(Reuters Health) - Women with doctor-diagnosed celiac disease are more likely to miscarry or deliver preterm than women with no history of the condition, according to a small U.S. study.
Researchers say that women experiencing miscarriages or preterm deliveries should be checked for undiagnosed celiac.
While there are many more common causes of pregnancy complications, women who don’t know why they can’t conceive or carry a baby to term should find out if they have celiac disease, said lead study author Dr. Stephanie Moleski, a researcher at Thomas Jefferson University Hospital in Philadelphia.
“Miscarriage in celiac disease patients has been linked to vitamin deficiencies of zinc, selenium, iron and folate,” Moleski said by email. “When I see patients who have had fertility or pregnancy complications I feel it is appropriate to consider testing for celiac disease.”
About one in 100 people have celiac disease, an autoimmune disorder that damages the small intestine and interferes with the absorption of nutrients from food. People who have celiac disease can’t tolerate gluten, a protein in wheat, rye and barley.
Celiac can be diagnosed with a blood test for antibodies that show an immune response to gluten in foods, and may also be confirmed with a biopsy of tissue in the small intestine. People who have the condition are advised to go on a gluten-free diet to ease symptoms.
Moleski and colleagues surveyed 329 women with biopsies confirming celiac disease as well as 641 women without the condition. Using online questionnaires, the researchers asked reproductive health questions ranging from the age the women started menstruating to the number of pregnancies they experienced and the birth circumstances for any babies delivered.
There wasn’t any difference in the number of women with or without celiac disease who got pregnant at least once, but the women with celiac disease were less likely to give birth, the study found.
Women with celiac disease had miscarriages about half the time, compared with 40 percent of the time among the other women in the study. About one in four women with celiac disease had premature deliveries, compared with about 16 percent of the other women.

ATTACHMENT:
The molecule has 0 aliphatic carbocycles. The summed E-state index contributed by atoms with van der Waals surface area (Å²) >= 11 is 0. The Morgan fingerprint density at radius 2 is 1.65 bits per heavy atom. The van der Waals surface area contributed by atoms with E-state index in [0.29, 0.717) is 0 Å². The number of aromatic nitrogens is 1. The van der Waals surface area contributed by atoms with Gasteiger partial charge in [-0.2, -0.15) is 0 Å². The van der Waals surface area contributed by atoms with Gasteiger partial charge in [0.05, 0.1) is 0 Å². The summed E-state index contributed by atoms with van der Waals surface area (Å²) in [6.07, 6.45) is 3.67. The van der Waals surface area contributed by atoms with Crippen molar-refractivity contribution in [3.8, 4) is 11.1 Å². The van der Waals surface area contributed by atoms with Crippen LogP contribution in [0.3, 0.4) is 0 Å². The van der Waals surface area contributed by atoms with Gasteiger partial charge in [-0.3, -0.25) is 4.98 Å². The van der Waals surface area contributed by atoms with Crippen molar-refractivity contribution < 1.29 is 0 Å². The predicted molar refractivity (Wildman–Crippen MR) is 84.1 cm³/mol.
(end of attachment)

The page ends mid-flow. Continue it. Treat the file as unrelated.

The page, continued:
Limitations of the study, the researchers note in the Annals of Gastroenterology, include its reliance on the online questionnaires, which depend on patients having accurate recollections, and which didn’t verify whether participants had other health conditions that might lead to miscarriages or preterm deliveries.
Restricting the celiac group to women diagnosed with a biopsy also means that some women in the non-celiac group might have had undiagnosed celiac, which would skew the results.
A full-term pregnancy typically lasts about 37 to 40 weeks and pregnancy loss before 20 weeks gestation is considered a miscarriage. Estimates for the proportion of U.S. pregnancies that miscarry range from 15 percent to 20 percent or more.
Most miscarriages occur because an embryo has an abnormal number of chromosomes, a risk that increases as women age, according to the American College of Obstetricians and Gynecologists.
While previous research has linked celiac diseases to fertility and pregnancy problems, the exact reason the condition leads to miscarriages and premature babies is unknown, Dr. Govind Makharia, a professor of gastroenterology and nutrition at All India Institute of Medical Sciences in New Delhi, said by email.
“At present, the association between infertility, miscarriage, pre-term babies and celiac disease is conjectural and not definitive,” said Makharia, who wasn’t involved in the study. Celiac might be a cause, but other causes are more likely.
“However, there may not be any harm in screening for celiac disease,” Makharia said.
SOURCE: bit.ly/1zl3ahj Annals of Gastroenterology, online April 15, 2015.